This week brought great news for Dream Dominant Book 3, FOR SPARROW.
It’ s been named a 2018 Golden Flogger Award FINALIST for Best BDSM Book in the BDSM Light category!
I’m so excited! This book is special to me in several ways. The story grew out of a ‘wonder’ I had about two dear subbie friends of mine. And it’s set in my home, Palm Beach County, Florida. I’ve infused it with some of my favorite places.
In a nutshell, Dominant firefighter paramedic Judd Farris made a promise to his dying friend and he’s going to keep it.
He’ll be there for recent widow Jessi Crenshaw, at least until she finds a new Dom of her own.
But a platonic D/s relationship is a damn odd arrangement.
Could it be that maybe his friend had something more permanent in mind?
Here’s a little snippet from FOR SPARROW.
Jessi sat gazing out across the moonlit water to the red lighthouse on the opposite side of the inlet. In the cool evening breeze, she was almost cold in her casual pink and orange sundress. She thought about the ride from her house, unable to recall the last time she’d ridden alone with a man other than Graham. The uncomfortable feeling had returned, and she’d chided herself mentally.
Oh, for fuck’s sake, grow up! We’re going out because obviously, there’s nothing in the house to eat.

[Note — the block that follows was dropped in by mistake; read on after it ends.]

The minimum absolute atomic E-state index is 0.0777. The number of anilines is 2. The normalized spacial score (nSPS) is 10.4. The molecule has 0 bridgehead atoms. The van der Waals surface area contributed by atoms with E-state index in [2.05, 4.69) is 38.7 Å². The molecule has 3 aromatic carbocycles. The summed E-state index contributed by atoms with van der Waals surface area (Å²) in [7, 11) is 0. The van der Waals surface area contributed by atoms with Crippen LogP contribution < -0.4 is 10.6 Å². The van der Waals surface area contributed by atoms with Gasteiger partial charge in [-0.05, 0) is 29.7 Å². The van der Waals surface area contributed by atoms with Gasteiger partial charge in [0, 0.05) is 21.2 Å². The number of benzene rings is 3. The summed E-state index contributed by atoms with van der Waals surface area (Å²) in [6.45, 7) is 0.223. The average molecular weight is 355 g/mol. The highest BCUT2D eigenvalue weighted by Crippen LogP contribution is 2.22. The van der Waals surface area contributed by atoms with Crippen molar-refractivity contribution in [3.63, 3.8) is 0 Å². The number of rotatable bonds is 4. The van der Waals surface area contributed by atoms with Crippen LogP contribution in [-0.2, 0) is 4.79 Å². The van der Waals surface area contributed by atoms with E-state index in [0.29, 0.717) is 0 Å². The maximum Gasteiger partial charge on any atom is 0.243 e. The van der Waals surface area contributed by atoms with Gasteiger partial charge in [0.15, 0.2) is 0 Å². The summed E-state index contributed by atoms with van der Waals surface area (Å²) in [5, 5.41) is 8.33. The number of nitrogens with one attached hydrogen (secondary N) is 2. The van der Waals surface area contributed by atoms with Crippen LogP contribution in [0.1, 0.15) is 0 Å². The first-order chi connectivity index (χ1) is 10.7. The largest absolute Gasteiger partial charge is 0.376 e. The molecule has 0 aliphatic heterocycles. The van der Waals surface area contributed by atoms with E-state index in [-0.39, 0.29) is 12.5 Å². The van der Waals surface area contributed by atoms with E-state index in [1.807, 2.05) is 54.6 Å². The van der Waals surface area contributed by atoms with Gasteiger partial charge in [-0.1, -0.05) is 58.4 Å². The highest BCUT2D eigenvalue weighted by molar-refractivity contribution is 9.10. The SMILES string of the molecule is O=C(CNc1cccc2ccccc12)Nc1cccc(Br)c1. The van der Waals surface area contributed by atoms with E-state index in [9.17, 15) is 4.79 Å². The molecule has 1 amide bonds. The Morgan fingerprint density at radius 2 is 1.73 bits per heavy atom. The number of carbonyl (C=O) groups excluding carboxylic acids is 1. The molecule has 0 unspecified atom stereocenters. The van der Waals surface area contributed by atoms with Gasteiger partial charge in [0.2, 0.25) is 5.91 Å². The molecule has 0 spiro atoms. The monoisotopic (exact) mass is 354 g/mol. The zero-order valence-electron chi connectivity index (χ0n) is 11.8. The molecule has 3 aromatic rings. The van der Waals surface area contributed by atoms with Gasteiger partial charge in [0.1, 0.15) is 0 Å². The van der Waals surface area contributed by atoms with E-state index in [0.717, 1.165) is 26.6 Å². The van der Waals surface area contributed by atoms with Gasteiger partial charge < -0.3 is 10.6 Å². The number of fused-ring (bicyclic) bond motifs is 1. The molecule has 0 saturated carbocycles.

She’d been surprised when Judd played country music on the truck’s radio, although she couldn’t figure why that had been surprising. She knew nothing about the man and his taste, in music, or anything else for that matter.
When they’d pulled up in front of the Square Grouper, she’d also been surprised. It was not the kind of place Graham had liked, he’d been more a fan of quiet and sedate restaurants. Places that were actually indoors, unlike this bar with sand for a floor and palm trees for a roof.
She found she rather liked it. Looking back, she realized that she and Graham had rarely ever gone out to a bar. Occasionally for girls’ night out, she and Sarah and a few of their friends met for cocktails at the bar of the local Cheesecake Factory, but that was usually just a preamble to going to the movies.
The bar had been noisy and crowded when they’d entered, and she’d stiffened apprehensively, unsure of where to go. Judd seemed to have noticed, and he’d placed a hand gently on the small of her back, guiding her through the crowd to the table by the water where she now sat.
Judd seemed to be well-known among the crowd there, several times his name was called out raucously. “Yo, Judd!” He’d laughed and returned the greetings.
“Here you go, Jessi. I’ll go get us some beers and order a couple of burgers.” And he’d left her to ignore the crowd in favor of the tranquility of the full moon on the water, the rotating beam at the top of the lighthouse, the occasional boat that passed by.
“I’m back,” he said, handing her a bottle of Blue Moon and sitting beside her with his own. “The burgers will be out in a while.” He took a pull on his beer and sighed. “This is one of my favorite places to sit and relax.” Glancing at her, he frowned a bit. “Are you alright? I mean, is this place okay?”
Jessi nodded. “It’s nice. I’ve never been here before.” She looked back towards the bar as the laughter peaked again. “They seem to know you.”
He grinned. “Yeah, I’m here quite a bit. I hate to cook for myself.”
She watched him thoughtfully for a moment. “You aren’t married, then?”
Sipping his beer again, he shook his head. “Nope. I was for a while a few years back but it didn’t work out.”